Tuesday, November 14, 2006

killing flies with hand grenades

just in case the nsa, dubya, or karl rove are reading my blog for signs of rebellion let me preface this by saying that i am not a member of alf or elf (nor have i ever watched alf for that matter). i happen to have a strong aversion to peta for their love of self-aggrandizing publicity stunts. however, i've been known to be a fan of animal rights, especially my right to be treated as good as and usually better than the naked apes around me (though i would like to advocate that if i have to be on a leash so too do the little rug rats). so i was a little worried when i read about h.r. 4239, the animal enterprise terrorism act. here it is in a nutshell (emphasis on the nut):

Animal Enterprise Terrorism Act - Rewrites federal criminal code provisions regarding animal enterprise terrorism to prohibit anyone from traveling in, or using the mail or any facility of, interstate or foreign commerce for the purpose of damaging or disrupting an animal enterprise and, in connection with such purpose: (1) intentionally damaging, disrupting, or causing the loss of property used by or owned in connection with such enterprise; (2) intentionally placing a person in reasonable fear of death or serious bodily injury to that person or a family member through threats, vandalism, property damage, trespass, harassment, or intimidation; or (3) conspiring or attempting to do so. Prescribes escalating penalties.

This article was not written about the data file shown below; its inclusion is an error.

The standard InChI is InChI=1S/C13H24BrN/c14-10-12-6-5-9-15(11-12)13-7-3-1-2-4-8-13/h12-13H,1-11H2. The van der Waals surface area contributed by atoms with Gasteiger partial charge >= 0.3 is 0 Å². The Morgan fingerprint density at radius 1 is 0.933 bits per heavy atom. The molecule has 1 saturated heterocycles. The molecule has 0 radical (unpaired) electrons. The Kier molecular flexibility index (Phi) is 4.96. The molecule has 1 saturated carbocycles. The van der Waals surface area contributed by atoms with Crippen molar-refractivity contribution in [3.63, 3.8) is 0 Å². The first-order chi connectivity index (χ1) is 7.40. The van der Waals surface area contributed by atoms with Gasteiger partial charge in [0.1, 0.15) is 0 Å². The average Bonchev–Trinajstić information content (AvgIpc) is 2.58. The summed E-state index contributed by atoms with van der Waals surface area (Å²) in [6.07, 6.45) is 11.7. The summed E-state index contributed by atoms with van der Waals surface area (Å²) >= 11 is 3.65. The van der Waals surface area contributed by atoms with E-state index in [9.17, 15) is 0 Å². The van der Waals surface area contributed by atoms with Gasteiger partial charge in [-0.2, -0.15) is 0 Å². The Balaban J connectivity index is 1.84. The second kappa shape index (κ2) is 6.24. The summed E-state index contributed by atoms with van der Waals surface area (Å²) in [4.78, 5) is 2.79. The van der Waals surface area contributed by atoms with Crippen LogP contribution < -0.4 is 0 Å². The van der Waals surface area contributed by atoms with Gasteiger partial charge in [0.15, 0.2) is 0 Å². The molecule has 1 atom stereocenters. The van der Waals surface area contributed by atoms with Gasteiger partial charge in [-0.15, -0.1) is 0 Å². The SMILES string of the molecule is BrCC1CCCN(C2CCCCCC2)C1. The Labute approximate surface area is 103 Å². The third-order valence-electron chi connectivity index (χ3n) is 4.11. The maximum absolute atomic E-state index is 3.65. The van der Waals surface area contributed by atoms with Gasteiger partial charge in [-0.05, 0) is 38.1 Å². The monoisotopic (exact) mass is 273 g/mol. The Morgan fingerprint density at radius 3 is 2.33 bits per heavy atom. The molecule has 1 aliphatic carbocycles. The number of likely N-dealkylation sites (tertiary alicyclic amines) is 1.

Authorizes restitution for: (1) the reasonable cost of repeating any experimentation that was interrupted or invalidated as a result of such offense; (2) the loss of food production or farm income reasonably attributable to such offense; and (3) any other economic damage, including any losses or costs caused by economic disruption, resulting from such offense.

some of the response has been a little hysterical but does raise some valid concerns. here's the thing. 1) it is already a crime to destroy someone else's property and/or intimidate or threaten people. folks who cross this line have been successfully prosecuted and punished for these acts. 2) the language of terrorism is incredibly loaded here and applied to a wide range of activities 3) the scope and ambiguity of the law is potentially problematic. "disruption" and "damage" are defined as anything causing "losses or increased costs." it does not specify the actual destruction of property but any action that leads to a financial loss for a business 4) for example, the law makes little distinction between trespassers who are on property in a peaceful protest and those who are there to steal animals or destroy property--the line between lawful speech and unlawful action is blurred 5) why extend such extensive protection to certain industries, insulating them from fiduciary harm caused by political action? protecting medical research, important. insulting the meat industrial complex from any critique? maybe not. 6) laws targeting conspiracy are notoriously dangerous because the term is vague and ill-defined and often blurs the line between thinking and doing.

by the way, this was passed in the senate with absolutely no debate.


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